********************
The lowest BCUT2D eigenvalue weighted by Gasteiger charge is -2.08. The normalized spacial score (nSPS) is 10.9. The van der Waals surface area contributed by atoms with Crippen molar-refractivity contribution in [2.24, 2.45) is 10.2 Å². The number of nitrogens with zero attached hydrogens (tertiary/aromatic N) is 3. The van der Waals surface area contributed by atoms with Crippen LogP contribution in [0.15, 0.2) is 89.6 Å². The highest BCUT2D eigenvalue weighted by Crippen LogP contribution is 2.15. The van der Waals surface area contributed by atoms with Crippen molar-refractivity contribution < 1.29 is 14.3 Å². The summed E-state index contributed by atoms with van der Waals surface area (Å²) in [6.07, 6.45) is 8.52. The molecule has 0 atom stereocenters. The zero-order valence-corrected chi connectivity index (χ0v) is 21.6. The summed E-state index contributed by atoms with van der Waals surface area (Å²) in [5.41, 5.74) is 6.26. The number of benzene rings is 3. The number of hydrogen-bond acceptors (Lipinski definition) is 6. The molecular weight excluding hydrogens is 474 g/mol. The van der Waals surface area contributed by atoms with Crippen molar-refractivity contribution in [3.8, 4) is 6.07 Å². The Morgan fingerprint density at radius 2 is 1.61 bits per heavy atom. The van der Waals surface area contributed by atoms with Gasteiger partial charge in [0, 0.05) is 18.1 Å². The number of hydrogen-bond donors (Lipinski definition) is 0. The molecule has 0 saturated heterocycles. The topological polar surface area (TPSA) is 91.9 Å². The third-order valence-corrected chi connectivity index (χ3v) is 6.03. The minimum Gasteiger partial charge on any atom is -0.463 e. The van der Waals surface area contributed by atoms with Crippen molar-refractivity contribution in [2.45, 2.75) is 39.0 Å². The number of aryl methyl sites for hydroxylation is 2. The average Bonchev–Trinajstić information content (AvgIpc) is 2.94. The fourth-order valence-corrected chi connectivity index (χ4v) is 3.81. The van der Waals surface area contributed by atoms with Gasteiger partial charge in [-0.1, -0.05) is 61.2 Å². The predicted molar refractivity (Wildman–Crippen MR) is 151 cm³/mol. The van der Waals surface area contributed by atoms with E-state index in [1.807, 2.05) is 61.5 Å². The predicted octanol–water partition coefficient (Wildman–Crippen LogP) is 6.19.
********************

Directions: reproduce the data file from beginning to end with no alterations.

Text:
The lowest BCUT2D eigenvalue weighted by Gasteiger charge is -2.08. The normalized spacial score (nSPS) is 10.9. The van der Waals surface area contributed by atoms with Crippen molar-refractivity contribution in [2.24, 2.45) is 10.2 Å². The number of nitrogens with zero attached hydrogens (tertiary/aromatic N) is 3. The van der Waals surface area contributed by atoms with Crippen LogP contribution in [0.15, 0.2) is 89.6 Å². The highest BCUT2D eigenvalue weighted by Crippen LogP contribution is 2.15. The van der Waals surface area contributed by atoms with Crippen molar-refractivity contribution < 1.29 is 14.3 Å². The summed E-state index contributed by atoms with van der Waals surface area (Å²) in [6.07, 6.45) is 8.52. The molecule has 0 atom stereocenters. The zero-order valence-corrected chi connectivity index (χ0v) is 21.6. The summed E-state index contributed by atoms with van der Waals surface area (Å²) in [5.41, 5.74) is 6.26. The number of benzene rings is 3. The number of hydrogen-bond acceptors (Lipinski definition) is 6. The molecular weight excluding hydrogens is 474 g/mol. The van der Waals surface area contributed by atoms with Crippen molar-refractivity contribution in [3.8, 4) is 6.07 Å². The Morgan fingerprint density at radius 2 is 1.61 bits per heavy atom. The van der Waals surface area contributed by atoms with Gasteiger partial charge in [0, 0.05) is 18.1 Å². The number of hydrogen-bond donors (Lipinski definition) is 0. The molecule has 0 saturated heterocycles. The topological polar surface area (TPSA) is 91.9 Å². The third-order valence-corrected chi connectivity index (χ3v) is 6.03. The minimum Gasteiger partial charge on any atom is -0.463 e. The van der Waals surface area contributed by atoms with Crippen molar-refractivity contribution in [2.45, 2.75) is 39.0 Å². The number of aryl methyl sites for hydroxylation is 2. The average Bonchev–Trinajstić information content (AvgIpc) is 2.94. The fourth-order valence-corrected chi connectivity index (χ4v) is 3.81. The van der Waals surface area contributed by atoms with Gasteiger partial charge in [-0.1, -0.05) is 61.2 Å². The predicted molar refractivity (Wildman–Crippen MR) is 151 cm³/mol. The van der Waals surface area contributed by atoms with E-state index in [1.807, 2.05) is 61.5 Å². The predicted octanol–water partition coefficient (Wildman–Crippen LogP) is 6.19.